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Open AccessArticle

Nutritional Content According to the Presence of Front of Package Marketing Strategies: The Case of Ultra-Processed Snack Food Products Purchased in Costa Rica

1
School of Public Health, Universidad de Costa Rica, Montes de Oca, San Jose 11501, Costa Rica
2
Costa Rican Institute of Research and Teaching in Nutrition and Health (INCIENSA), Curridabat, Cartago 4-2250, Costa Rica
3
Department of Epidemiology and Biostatistics, School of Population Health, University of Auckland, Auckland 1010, New Zealand
4
INCAP Research Center for the Prevention of Chronic Diseases, Institute of Nutrition of Central America and Panama (INCAP), Guatemala City 1188, Guatemala
*
Author to whom correspondence should be addressed.
Nutrients 2019, 11(11), 2738; https://doi.org/10.3390/nu11112738
Received: 11 September 2019 / Revised: 15 October 2019 / Accepted: 22 October 2019 / Published: 12 November 2019
The industry uses nutrition and health claims, premium offers, and promotional characters as marketing strategies (MS). The inclusion of these MS on ultra-processed products may influence child and adolescent purchase behavior. This study determined the proportion of foods carrying claims and marketing strategies, also the proportion of products with critical nutrients declaration, and nutritional profile differences between products that carry or not claims and MS on the front-of-package (FoP) of ultra-processed food products sold in Costa Rica. Data were obtained from 2423 photographs of seven food groups consumed as snacks that were sold in one of the most widespread and popular hypermarket chains in Costa Rica in 2015. Ten percent of products lacked a nutrition facts panel. Sodium was the least reported critical nutrient. Energy and critical nutrients were significantly highest in products that did not include any nutrition or health claim and in products that included at least one MS. Forty-four percent and 10% of all products displayed at least one nutrition or at least one health claim, respectively, and 23% displayed at least one MS. In conclusion, regulations are needed to restrict claims and marketing on ultra-processed food packages to generate healthier food environments and contribute to the prevention of childhood and adolescent obesity in Costa Rica. View Full-Text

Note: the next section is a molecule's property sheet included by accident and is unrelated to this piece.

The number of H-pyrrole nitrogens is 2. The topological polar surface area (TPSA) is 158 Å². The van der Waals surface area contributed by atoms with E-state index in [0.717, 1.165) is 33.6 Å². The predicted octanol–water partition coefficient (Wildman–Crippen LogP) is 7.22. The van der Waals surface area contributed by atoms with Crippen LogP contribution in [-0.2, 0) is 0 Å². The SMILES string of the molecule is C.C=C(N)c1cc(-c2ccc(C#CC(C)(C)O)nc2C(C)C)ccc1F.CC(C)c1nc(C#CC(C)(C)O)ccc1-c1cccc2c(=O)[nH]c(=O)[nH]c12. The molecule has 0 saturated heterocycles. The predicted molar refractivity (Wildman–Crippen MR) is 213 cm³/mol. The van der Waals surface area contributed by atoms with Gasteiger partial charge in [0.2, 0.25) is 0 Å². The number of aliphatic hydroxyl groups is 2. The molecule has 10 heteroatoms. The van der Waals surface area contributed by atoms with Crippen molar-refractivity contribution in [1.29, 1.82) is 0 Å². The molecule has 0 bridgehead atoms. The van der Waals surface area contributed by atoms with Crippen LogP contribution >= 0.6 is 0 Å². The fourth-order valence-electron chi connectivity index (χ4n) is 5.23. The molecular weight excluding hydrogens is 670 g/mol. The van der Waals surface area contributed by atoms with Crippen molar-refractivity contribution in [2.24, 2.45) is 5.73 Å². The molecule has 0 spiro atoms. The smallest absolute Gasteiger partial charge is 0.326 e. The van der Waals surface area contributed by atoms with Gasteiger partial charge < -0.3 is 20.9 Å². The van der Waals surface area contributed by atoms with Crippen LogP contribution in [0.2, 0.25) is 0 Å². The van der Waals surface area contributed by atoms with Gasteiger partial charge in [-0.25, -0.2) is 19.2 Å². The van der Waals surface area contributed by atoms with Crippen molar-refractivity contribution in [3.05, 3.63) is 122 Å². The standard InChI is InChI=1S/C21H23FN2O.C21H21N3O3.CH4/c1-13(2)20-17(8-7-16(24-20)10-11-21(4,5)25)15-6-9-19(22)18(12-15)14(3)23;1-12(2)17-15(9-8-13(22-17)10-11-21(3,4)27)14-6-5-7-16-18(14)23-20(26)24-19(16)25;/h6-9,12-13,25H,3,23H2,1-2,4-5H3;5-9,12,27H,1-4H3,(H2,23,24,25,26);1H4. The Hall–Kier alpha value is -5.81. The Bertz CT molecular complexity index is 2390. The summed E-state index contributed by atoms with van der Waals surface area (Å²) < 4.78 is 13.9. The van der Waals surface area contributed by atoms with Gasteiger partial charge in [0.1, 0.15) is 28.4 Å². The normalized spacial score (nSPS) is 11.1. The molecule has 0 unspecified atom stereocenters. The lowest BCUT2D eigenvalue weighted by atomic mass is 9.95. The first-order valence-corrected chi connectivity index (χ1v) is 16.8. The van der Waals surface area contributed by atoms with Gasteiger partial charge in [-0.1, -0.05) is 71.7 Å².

Keywords: food labeling; health claims; ultra-processed foods; obesity; children; food environment; Costa Rica food labeling; health claims; ultra-processed foods; obesity; children; food environment; Costa Rica
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Gamboa-Gamboa, T.; Blanco-Metzler, A.; Vandevijvere, S.; Ramirez-Zea, M.; Kroker-Lobos, M.F. Nutritional Content According to the Presence of Front of Package Marketing Strategies: The Case of Ultra-Processed Snack Food Products Purchased in Costa Rica. Nutrients 2019, 11, 2738.

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